Pairs of filmmakers who have never met before get a small lump of money and a year to make a film together. That's the basic concept of DOX:LAB, a talent development program created by the documentary film festival CPH:DOX matching young visual talents from Europe with young international filmmakers to co-direct documentaries outside of Europe.
"Since its first years, CPH:DOX has been strongly involved in inspiring continuing creative development of the
documentary film genre," CPH:DOX festival director Tine Fischer says. "DOX:LAB is the next natural step in
that vision. We want to create a space
for artistic development, wild projects, unpredictability – without the accommodations that financing and distribution invariably entail.
DOX:LAB / 2011-2012
Andreas Koefoed (DK) & Ivan Fund (RA)
Jacob Schulsinger (DK) & Nicolas Pereda (Mex)
Mira Jargil (DK) & Fred Kigozi (UG)
Michael Madsen (DK) & Rania Attieh (LB)
Ionut Piturescu (RO) & Jakrawal Nilthamrong (TH)
Peter Kerekes (SK) & Kazuhiro Soda (JP)
Fia-Stina Sandlund (SE) & Alejo Moguillansky (RA)
Marta Minorowicz (PL) & Laila Hotait (LB)
Elina Talvensaari (FI) & Flora Lau (HK)
Zeljka Sukova (HR) & Gustavo Beck (BR)
Thomas Østbye (NO) & Edwin (ID)
"Bringing together two filmmakers from different cultural backgrounds within a lab-like framework that focuses
on dialogue and process is a big help, I think, in unleashing cinematic development."
Since its launch in 2009, 40 filmmakers have been through DOX:LAB, which starts with a joint workshop and culminates in a film. The idea is to let European filmmakers and financing traditions get in touch with their non-European equivalents. Over the last few
years, DOX:LAB has teamed up film-makers from Denmark, Sweden, Norway and Finland with fellow filmmakers from Uganda, Bhutan, Malaysia, China, Syria, Argentina, Thailand, the Philippines, Burma, Lebanon, Palestine, Paraguay and Rwanda.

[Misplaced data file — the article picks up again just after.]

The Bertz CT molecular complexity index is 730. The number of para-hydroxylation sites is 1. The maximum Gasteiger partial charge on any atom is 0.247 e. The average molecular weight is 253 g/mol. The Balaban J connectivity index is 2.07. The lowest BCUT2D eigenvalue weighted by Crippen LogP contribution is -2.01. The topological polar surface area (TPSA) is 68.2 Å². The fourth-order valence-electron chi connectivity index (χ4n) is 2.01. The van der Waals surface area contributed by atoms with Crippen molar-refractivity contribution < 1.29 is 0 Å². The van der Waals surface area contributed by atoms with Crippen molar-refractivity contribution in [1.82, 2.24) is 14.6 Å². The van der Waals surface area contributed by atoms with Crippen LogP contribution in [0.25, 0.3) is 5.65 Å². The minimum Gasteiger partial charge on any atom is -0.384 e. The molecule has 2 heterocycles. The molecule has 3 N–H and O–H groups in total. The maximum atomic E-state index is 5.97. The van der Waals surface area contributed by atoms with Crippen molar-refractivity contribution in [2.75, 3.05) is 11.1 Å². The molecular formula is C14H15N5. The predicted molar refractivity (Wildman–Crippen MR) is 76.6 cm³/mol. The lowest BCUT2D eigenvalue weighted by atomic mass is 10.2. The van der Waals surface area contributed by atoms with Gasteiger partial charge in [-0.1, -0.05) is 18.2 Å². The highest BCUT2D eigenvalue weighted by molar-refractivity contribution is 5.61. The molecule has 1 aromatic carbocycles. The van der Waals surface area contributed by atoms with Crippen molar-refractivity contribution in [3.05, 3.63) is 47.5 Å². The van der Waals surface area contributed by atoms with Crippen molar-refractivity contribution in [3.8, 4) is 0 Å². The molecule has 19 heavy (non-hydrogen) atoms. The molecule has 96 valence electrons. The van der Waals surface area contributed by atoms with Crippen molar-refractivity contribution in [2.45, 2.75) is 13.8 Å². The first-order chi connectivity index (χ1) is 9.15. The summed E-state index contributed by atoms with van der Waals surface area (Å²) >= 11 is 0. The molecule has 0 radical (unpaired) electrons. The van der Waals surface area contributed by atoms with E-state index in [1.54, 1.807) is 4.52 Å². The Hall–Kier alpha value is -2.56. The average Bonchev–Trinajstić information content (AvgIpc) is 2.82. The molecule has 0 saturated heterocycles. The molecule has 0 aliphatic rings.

"The idea emerged because we have travelled a lot for the festival over the last decade and seen a lot of films from every corner of the world. And trust me, films are being made, often under very difficult production circumstances that are cinematically innovative, aesthetically bold and far less homogeneous than a lot of the films that are produced in Denmark. It's a different world. When the financing landscape is weak or nonexistent, the courage to think wild thoughts is much more pervasive. Just as predictably, when you have a more stable financing system, you get a different kind of production culture with many stakeholders," Fischer says.
"DOX:LAB really is 'take the money and run'. Ten days of development, eight
months of shooting and post-production – and 100,000 kroner (approx. 13,400 euros) to make it all happen. It's the craziest challenge. The speed of the process itself unleashes different kinds
of energy. Plus, the collectivity that emerges within the group has a big effect on the creative process."
The Danish filmmaker Michael Noer agrees. DOX:LAB 2009 teamed him up with Khavn de la Cruz of the Philippines. Making "Son of God" together
in Manila was a richly rewarding experience for the Danish talent.
"I have the greatest respect for Khavn de la Cruz. It was wild, being on the other side of the planet, in Manila, meeting a fellow digital warrior who
was just as crazy as myself and jumping right into things without thinking about the bare-bones budget or my jetlag and delicate stomach. DOX:LAB was very valuable to my ongoing journey as a filmmaker," Noer says.
Award in Venice
"Son of God" got more attention than any other film from the first DOX:LAB. The second group that started out in 2010 has several promising partnerships, including the team-up of the Danish artist Jesper Just and the Thai documentary filmmaker Uruphong Raksasad. In September the Argentine-Swedish duo, Mauro Andrizzi and Marcus Lindeen, took their film, "Accidentes Gloriosos", to the Venice Film Festival and won the Orrizonti prize as part of the overall DOX:LAB concept.
Since DOX:LAB focuses on creative innovation through new encounters, it is pure gravy when the films turn out well.
"These are aesthetic experiments focusing on the process, but it would be a lie if I told you we aren't very interested in getting some finished films that can go to major festivals and be seen, create attention and foster discussion," Fischer says.
The 2010 group has done just that. In November 2011, a new group of DOX:LAB talents are in position in the lab to follow up on that success.
For further information on DOX:LAB, see www.cphdox.dk